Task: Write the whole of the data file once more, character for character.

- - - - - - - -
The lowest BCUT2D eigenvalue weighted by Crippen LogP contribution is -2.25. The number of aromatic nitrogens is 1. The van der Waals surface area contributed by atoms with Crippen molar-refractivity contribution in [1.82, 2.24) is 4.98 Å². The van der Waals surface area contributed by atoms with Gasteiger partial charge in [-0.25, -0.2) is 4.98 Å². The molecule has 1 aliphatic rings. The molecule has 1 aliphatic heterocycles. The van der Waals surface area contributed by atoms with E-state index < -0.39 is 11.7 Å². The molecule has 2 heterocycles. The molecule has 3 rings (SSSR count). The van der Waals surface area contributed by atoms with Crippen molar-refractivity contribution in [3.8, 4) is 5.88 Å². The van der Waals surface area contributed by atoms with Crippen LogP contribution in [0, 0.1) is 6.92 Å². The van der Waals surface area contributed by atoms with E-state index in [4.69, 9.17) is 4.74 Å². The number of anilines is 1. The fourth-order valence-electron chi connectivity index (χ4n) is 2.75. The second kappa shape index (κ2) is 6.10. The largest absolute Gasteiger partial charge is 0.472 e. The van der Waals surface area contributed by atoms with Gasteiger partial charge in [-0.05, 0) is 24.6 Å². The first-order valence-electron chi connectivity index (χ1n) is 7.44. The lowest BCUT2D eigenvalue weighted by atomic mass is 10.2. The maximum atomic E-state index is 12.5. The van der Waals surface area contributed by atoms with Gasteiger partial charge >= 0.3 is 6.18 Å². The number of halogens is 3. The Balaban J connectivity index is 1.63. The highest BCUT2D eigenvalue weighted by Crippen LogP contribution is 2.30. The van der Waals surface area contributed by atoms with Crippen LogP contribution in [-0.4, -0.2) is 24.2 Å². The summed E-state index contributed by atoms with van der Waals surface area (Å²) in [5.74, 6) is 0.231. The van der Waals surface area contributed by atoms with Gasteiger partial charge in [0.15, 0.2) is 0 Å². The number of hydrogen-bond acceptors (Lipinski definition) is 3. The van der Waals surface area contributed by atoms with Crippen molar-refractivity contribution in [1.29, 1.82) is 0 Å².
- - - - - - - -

The lowest BCUT2D eigenvalue weighted by Crippen LogP contribution is -2.25. The number of aromatic nitrogens is 1. The van der Waals surface area contributed by atoms with Crippen molar-refractivity contribution in [1.82, 2.24) is 4.98 Å². The van der Waals surface area contributed by atoms with Gasteiger partial charge in [-0.25, -0.2) is 4.98 Å². The molecule has 1 aliphatic rings. The molecule has 1 aliphatic heterocycles. The van der Waals surface area contributed by atoms with E-state index < -0.39 is 11.7 Å². The molecule has 2 heterocycles. The molecule has 3 rings (SSSR count). The van der Waals surface area contributed by atoms with Crippen molar-refractivity contribution in [3.8, 4) is 5.88 Å². The van der Waals surface area contributed by atoms with Crippen LogP contribution in [0, 0.1) is 6.92 Å². The van der Waals surface area contributed by atoms with E-state index in [4.69, 9.17) is 4.74 Å². The number of anilines is 1. The fourth-order valence-electron chi connectivity index (χ4n) is 2.75. The second kappa shape index (κ2) is 6.10. The largest absolute Gasteiger partial charge is 0.472 e. The van der Waals surface area contributed by atoms with Gasteiger partial charge in [-0.05, 0) is 24.6 Å². The first-order valence-electron chi connectivity index (χ1n) is 7.44. The lowest BCUT2D eigenvalue weighted by atomic mass is 10.2. The maximum atomic E-state index is 12.5. The van der Waals surface area contributed by atoms with Gasteiger partial charge >= 0.3 is 6.18 Å². The number of halogens is 3. The Balaban J connectivity index is 1.63. The highest BCUT2D eigenvalue weighted by Crippen LogP contribution is 2.30. The van der Waals surface area contributed by atoms with Crippen LogP contribution in [-0.4, -0.2) is 24.2 Å². The summed E-state index contributed by atoms with van der Waals surface area (Å²) in [5.74, 6) is 0.231. The van der Waals surface area contributed by atoms with Gasteiger partial charge in [0.15, 0.2) is 0 Å². The number of hydrogen-bond acceptors (Lipinski definition) is 3. The van der Waals surface area contributed by atoms with Crippen molar-refractivity contribution in [1.29, 1.82) is 0 Å².